How theatre adapts : integrating art, commerce, and the adaptation industry




Malafronte, Ashley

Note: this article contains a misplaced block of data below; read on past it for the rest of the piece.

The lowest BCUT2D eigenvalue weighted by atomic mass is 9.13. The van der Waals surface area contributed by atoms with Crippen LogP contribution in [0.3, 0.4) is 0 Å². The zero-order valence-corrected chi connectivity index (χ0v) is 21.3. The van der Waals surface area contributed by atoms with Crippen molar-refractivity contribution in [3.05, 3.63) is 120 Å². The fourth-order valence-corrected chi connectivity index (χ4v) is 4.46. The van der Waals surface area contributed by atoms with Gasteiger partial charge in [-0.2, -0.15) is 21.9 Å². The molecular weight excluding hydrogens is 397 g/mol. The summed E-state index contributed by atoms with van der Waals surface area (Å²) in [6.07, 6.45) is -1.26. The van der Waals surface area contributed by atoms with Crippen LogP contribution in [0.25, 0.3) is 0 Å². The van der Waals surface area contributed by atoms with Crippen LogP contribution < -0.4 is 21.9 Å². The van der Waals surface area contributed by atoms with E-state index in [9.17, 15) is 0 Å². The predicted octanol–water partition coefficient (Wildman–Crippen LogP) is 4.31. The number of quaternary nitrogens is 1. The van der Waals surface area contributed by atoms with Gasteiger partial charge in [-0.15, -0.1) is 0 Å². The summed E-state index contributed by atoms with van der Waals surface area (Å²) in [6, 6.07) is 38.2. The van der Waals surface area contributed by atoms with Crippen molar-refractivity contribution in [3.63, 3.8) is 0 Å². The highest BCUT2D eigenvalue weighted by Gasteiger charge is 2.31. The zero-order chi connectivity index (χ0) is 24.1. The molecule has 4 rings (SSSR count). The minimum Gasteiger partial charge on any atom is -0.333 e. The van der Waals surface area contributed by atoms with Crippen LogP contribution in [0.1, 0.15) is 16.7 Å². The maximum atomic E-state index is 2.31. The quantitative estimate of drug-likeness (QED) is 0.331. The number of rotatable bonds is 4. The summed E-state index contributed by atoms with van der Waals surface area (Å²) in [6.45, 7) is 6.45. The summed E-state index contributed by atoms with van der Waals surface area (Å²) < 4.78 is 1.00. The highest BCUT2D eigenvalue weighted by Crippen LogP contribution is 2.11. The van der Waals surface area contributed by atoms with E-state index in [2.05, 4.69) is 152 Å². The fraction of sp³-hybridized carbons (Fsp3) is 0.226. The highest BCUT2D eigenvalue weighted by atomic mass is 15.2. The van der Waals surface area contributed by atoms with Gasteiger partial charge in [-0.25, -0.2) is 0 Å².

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From the big-budget stages of Broadway to more experimental, independent theatre scenes, cross-medium adaptations dominate the landscape of U.S. theatre. The proliferation of adaptations into theatre— and the extreme concentration of budgetary resources, acclaim, and audience reach that attend them— is the observation that launched this research. This thesis converges scholarship from theatre studies, performance studies, and adaptation studies to position cross-medium adaptation as an effective strategy to maintain the economic viability of theatre without compromising the oft-lauded qualities of liveness and ephemerality. Through two case studies, I map relationships between the theatre, book, and film industries— and their stakeholders— to further an understanding of adaptation within a multi-industrial system of production that impacts both the artistic and business practices of cultural production. Participation in what Simone Murray calls the adaptation industry provides links to other, non-theatrical entertainment industries, and creating work in this system enables some aspects of contemporary theatrical production while constraining others. Adaptation therefore accelerates the commodification of theatre by linking a theatrical performance to the extant product of its non-theatrical source. Disney Theatrical Productions, Ltd. embraces this commodification as a way of enabling theatrical production through a multi-pronged set of business synergy strategies, which the company deploys by activating a network of cross-divisional relationships within the larger Walt Disney Company. This approach facilitates theatrical production, though sometimes at the expense of artistry. Elevator Repair Service, by contrast, utilizes adaptation as a set of formal constraints to be made visible through performance. Despite this oppositional approach, Elevator Repair Service’s Gatz retains the associational benefits of adaptation by trading on the prestige of its canonical source, The Great Gatsby. This thesis articulates the industrial forces at play in both of these cases while centering practitioners in an analysis of theatrical adaptation within a multi-industrial system. Ultimately, this research contributes to a growing body of scholarship on theatrical adaptations and argues for theatre makers’ agency to navigate the potential business benefits to working in adaptation while defraying potential artistic costs.


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